Available oral lipid-lowering agents could bring most high-risk patients to target: an estimate based on the Dyslipidemia International Study II-Italy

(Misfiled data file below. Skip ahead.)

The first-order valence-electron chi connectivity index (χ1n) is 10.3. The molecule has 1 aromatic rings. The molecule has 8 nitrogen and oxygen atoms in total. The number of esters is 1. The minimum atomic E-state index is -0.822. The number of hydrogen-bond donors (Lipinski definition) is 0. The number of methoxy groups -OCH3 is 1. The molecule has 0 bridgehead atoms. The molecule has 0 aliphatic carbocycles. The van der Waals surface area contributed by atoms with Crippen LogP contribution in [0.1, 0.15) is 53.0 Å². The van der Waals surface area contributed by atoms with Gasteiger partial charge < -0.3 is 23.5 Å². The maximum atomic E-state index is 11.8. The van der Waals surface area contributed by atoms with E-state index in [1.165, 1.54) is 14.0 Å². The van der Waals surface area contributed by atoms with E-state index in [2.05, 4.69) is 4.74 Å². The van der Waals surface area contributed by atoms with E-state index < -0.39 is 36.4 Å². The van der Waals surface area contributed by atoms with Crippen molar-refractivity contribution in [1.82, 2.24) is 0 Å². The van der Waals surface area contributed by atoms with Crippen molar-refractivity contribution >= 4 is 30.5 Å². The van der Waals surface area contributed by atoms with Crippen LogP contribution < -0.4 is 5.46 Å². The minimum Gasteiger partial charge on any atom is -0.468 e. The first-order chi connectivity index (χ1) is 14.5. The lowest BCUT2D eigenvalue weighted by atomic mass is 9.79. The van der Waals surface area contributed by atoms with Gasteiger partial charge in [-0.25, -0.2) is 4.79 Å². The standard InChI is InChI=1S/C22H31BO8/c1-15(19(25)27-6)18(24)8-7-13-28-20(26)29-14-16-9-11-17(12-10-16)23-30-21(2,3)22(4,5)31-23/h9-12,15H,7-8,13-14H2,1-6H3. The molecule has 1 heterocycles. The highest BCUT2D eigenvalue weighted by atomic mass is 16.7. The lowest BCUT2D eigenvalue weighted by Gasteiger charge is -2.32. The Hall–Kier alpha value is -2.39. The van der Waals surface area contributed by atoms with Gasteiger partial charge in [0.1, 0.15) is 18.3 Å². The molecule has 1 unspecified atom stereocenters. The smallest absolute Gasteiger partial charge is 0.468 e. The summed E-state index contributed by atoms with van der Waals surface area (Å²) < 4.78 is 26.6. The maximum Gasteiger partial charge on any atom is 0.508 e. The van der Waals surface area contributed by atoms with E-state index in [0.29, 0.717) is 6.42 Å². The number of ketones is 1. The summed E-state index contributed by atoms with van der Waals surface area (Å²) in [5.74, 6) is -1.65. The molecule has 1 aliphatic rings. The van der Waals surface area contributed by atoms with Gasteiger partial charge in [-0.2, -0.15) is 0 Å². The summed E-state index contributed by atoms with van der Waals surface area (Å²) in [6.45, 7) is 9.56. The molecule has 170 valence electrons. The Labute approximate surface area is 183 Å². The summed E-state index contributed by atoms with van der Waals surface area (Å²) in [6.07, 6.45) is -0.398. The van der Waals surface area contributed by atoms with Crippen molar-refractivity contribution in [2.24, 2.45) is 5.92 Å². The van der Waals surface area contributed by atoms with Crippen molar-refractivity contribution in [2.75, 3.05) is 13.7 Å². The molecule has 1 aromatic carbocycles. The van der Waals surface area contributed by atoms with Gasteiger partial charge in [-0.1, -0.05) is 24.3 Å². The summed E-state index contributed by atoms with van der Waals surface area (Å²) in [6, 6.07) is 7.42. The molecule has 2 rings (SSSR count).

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AimsThe analysis evaluated the contemporary percentage of patients with established coronary heart disease (CHD) reaching the European guidelines recommended LDL-cholesterol (LDL-C) levels of less than 70 mg/dl and the threshold required for proprotein convertase subtlisin/kexin type 9 reimbursement in Italy (100 mg/dl). It also assessed how these percentages would change in case of diffuse use of ezetimibe.MethodsThe Dyslipidemia International Study II enrolled CHD patients aged at least 18 either on lipid-lowering therapy (LLT) for at least 3 months or not on LLT at the time of the lipid profile. Distribution of LLTs and LDL-C target attainment were assessed. Multivariate logistic regression evaluated predictors of LDL-C target attainment. A 24% LDL-C lowering was modeled in patients not taking ezetimibe to assess its potential effects.ResultsAmong 676 Italian CHD patients enrolled, LDL-C concentrations were lower among the 631 patients (93.3%) who were on LLT (82 versus 118 mg/dl; P < 0.001). The LDL-C target was attained by 35.4% of patients. Statin dose (median atorvastatin dose 40 mg/day) was the sole significant predictor of LDL-C target attainment. The simple addition of ezetimibe in the model reduced the percentage of patients more than 70 and 100 mg/dl from 64.6 to 37.9% and from 25.1 to 11.8%, respectively.ConclusionDespite treatment in more than 90%, only one-third of Italian stable CHD patients attained the recommended LDL-C target. Statin dose was the sole predictor of the target achievement. The addition of ezetimibe would almost double patients at target and halve the potential candidates for reimbursement of more expensive agents such as proprotein convertase subtlisin/kexin type 9 inhibitors.

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